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Older black women on Medicare have worse outcomes after fragility fracture


 

REPORTING FROM ASBMR 2019

– Older black women with postmenopausal osteoporosis had significantly higher mortality rates, were more likely to be placed in a long-term nursing facility, and were more likely to become newly eligible for Medicaid after a major fragility fracture event, compared with their white counterparts, according to a findings presented at the annual meeting of the American Society for Bone and Mineral Research.

Previous studies have examined racial differences in mortality and outcomes after fracture, but the data from those studies are older or limited to a certain region or health system, Nicole C. Wright, PhD, MPH, of the department of epidemiology at the University of Alabama at Birmingham, said in her presentation.

“To our knowledge, this is the first comprehensive evaluation of fractures and outcomes post fracture by race, particularly in black women,” she said.

Using Medicare data from between 2010 and 2016, Dr. Wright and colleagues performed a cohort-based, descriptive study of 400,479 white women and 11,563 black women with postmenopausal osteoporosis, who were covered by Medicare Parts A, B, C and D and had a hip, pelvis, femur, radius/ulna, humerus, or clinical vertebral fractures. Fractures were identified by way of a validated algorithm that used inpatient and outpatient claims, outpatient physical evaluations, and management claims, together with fracture repair codes (positive predictive value range, 90.9%-98.6%; from Wright N et al. J Bone Min Res. 2019 Jun 6. doi: 10.1002/jbmr.3807).

The groups had similar proportions of patients in each age group (65-75 years, 75-84 years, 85 years and older), with a slightly higher percentage of younger black patients than younger white patients (25.0% vs. 22.4%, respectively). Black patients were more likely than white patients to be from the South (58.6% vs. 39.7%) and have a Charlson Comorbidity Index score of 2 or higher (62.9% vs. 45.4%). White patients were more likely than black patients to have a Charlson score of 0 (42.0% vs. 24.1%).

The three identifying outcomes were: death/mortality, which was determined using the date in the Medicare vital status; debility, a term used for patients newly placed in a long-term nursing facility; and destitution, used to describe patients who became newly eligible for Medicaid after a major fragility fracture.

The results showed that the most common fracture types were hip and clinical vertebral fractures, with black women having a significantly lower rate of clinical vertebral fractures (29.0% vs. 34.1%, respectively) but a significantly higher rate of femur fractures (9.1% vs. 3.8%). Black women also had a significantly higher mortality rate after a fracture (19.6% vs. 15.4%), and a significantly higher composite outcome of all three identifying outcome measurements (24.6% vs. 20.2%). However, rates of debility and destitution were similar between the groups.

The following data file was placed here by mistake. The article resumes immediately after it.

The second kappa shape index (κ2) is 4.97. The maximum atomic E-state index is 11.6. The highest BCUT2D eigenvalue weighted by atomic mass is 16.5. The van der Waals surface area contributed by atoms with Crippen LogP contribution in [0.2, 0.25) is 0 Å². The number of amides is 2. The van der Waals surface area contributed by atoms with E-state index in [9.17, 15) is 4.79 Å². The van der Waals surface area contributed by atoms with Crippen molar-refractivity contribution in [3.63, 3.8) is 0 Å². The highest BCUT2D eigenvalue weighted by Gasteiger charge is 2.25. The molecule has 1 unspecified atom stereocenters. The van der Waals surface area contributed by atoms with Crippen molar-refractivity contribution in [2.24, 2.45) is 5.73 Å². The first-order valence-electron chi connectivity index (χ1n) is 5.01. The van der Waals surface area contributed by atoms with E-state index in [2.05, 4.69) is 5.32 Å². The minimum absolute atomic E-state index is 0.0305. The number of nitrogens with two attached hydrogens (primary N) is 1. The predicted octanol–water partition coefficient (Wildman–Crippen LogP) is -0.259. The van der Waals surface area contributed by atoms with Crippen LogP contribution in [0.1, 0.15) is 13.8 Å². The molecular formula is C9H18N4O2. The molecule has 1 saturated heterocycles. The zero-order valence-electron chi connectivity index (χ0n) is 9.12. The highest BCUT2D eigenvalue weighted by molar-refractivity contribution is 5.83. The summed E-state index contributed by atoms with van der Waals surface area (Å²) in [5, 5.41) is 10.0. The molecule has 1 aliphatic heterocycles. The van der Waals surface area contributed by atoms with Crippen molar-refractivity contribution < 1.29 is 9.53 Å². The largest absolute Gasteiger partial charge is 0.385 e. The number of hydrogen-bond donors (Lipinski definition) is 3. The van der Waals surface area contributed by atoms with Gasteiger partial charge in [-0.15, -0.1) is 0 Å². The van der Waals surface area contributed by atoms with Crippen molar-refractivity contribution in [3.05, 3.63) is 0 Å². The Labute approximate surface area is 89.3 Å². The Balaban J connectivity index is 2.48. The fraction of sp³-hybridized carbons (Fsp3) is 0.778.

When measured by fracture type, black women had significantly different 1-year postfracture outcomes, compared with white women, with a 38.0% higher incidence of mortality, 40.2% higher rate of debility, 185.0% higher rate of destitution, and 35.4% higher composite outcome for hip fracture. For radius/ulna fractures, black women also had a 59.7% higher rate of death, 8.5% higher rate of debility, 164.7% higher rate of destitution, and 43.0% higher composite outcomes; and for clinical vertebral fractures, they had 11.4% higher rate of death, 10.8% higher rate of debility, 130.6% higher rate of destitution, and 13.6% higher composite outcome, compared with white women.

Overall, black women had higher incidence risk ratios for death (IRR, 1.24; 95% confidence interval, 1.15-1.33), debility (IRR, 1.19; 95% CI, 1.06-1.33), and destitution (IRR, 2.45; 95% CI, 2.20-2.73) for fractures of the hip; higher IRRs for death (IRR, 1.48; 95% CI, 1.33-1.66), debility (IRR, 1.02; 95% CI, 0.87-1.20), and destitution (IRR, 2.70; 95% CI, 2.33-3.13) for fractures of the radius or ulna; and higher IRRs for death (IRR, 1.07; 95% CI, 0.98-1.17) and destitution (IRR, 2.40; 95% CI, 2.15-2.67) for clinical vertebral fractures.

“These data show that we need to develop interventions and/or programs to mitigate and reduce disparities in fracture outcomes,” said Dr. Wright.

She noted that the study results were limited because of its observational nature, and results cannot be generalized beyond older women with postmenopausal osteoporosis with Medicare coverage. In addition, the algorithm used to determine fracture status also had a potentially low sensitivity, which may have affected the study results, she said.

The study was funded by the National Institute of Arthritis and Musculoskeletal and Skin Diseases. Dr. Wright reported receiving grants from Amgen and serving as an expert witness for the law firm Norton Rose Fulbright and Pfizer. Dr. Chen reported receiving grants from Amgen. Dr. Curtis reported receiving grants from, and is a consultant for, Amgen, Eli Lilly, and Radius. Dr. Saag reported receiving grants from Amgen and is a consultant for Gilead and Radius.

SOURCE: Wright NC et al. ASBMR 2019, Abstract 1125.

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